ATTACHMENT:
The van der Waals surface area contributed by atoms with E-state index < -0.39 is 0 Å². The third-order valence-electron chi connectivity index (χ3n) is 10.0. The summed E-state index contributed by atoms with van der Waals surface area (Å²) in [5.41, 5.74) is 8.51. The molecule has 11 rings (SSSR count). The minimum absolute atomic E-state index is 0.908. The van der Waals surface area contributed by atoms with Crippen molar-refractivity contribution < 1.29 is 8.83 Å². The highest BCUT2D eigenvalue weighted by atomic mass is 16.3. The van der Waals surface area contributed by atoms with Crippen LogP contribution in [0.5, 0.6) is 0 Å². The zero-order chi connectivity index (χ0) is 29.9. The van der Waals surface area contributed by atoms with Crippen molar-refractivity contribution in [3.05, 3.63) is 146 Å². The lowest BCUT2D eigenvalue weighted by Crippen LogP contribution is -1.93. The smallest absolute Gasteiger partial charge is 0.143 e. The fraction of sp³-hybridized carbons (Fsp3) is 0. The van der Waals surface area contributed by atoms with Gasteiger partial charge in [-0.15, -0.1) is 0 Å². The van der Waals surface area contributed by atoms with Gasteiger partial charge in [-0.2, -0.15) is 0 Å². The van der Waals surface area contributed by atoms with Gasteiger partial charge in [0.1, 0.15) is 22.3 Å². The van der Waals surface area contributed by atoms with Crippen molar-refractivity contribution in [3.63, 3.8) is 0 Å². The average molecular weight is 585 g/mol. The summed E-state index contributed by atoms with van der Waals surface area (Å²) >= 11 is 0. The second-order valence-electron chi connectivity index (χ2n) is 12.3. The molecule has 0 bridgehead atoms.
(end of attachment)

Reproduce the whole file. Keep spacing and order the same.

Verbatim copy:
The van der Waals surface area contributed by atoms with E-state index < -0.39 is 0 Å². The third-order valence-electron chi connectivity index (χ3n) is 10.0. The summed E-state index contributed by atoms with van der Waals surface area (Å²) in [5.41, 5.74) is 8.51. The molecule has 11 rings (SSSR count). The minimum absolute atomic E-state index is 0.908. The van der Waals surface area contributed by atoms with Crippen molar-refractivity contribution < 1.29 is 8.83 Å². The highest BCUT2D eigenvalue weighted by atomic mass is 16.3. The van der Waals surface area contributed by atoms with Crippen LogP contribution in [0.5, 0.6) is 0 Å². The zero-order chi connectivity index (χ0) is 29.9. The van der Waals surface area contributed by atoms with Crippen molar-refractivity contribution in [3.05, 3.63) is 146 Å². The lowest BCUT2D eigenvalue weighted by Crippen LogP contribution is -1.93. The smallest absolute Gasteiger partial charge is 0.143 e. The fraction of sp³-hybridized carbons (Fsp3) is 0. The van der Waals surface area contributed by atoms with Gasteiger partial charge in [-0.15, -0.1) is 0 Å². The van der Waals surface area contributed by atoms with Gasteiger partial charge in [-0.2, -0.15) is 0 Å². The van der Waals surface area contributed by atoms with Gasteiger partial charge in [0.1, 0.15) is 22.3 Å². The van der Waals surface area contributed by atoms with Crippen molar-refractivity contribution in [3.63, 3.8) is 0 Å². The average molecular weight is 585 g/mol. The summed E-state index contributed by atoms with van der Waals surface area (Å²) >= 11 is 0. The second-order valence-electron chi connectivity index (χ2n) is 12.3. The molecule has 0 bridgehead atoms.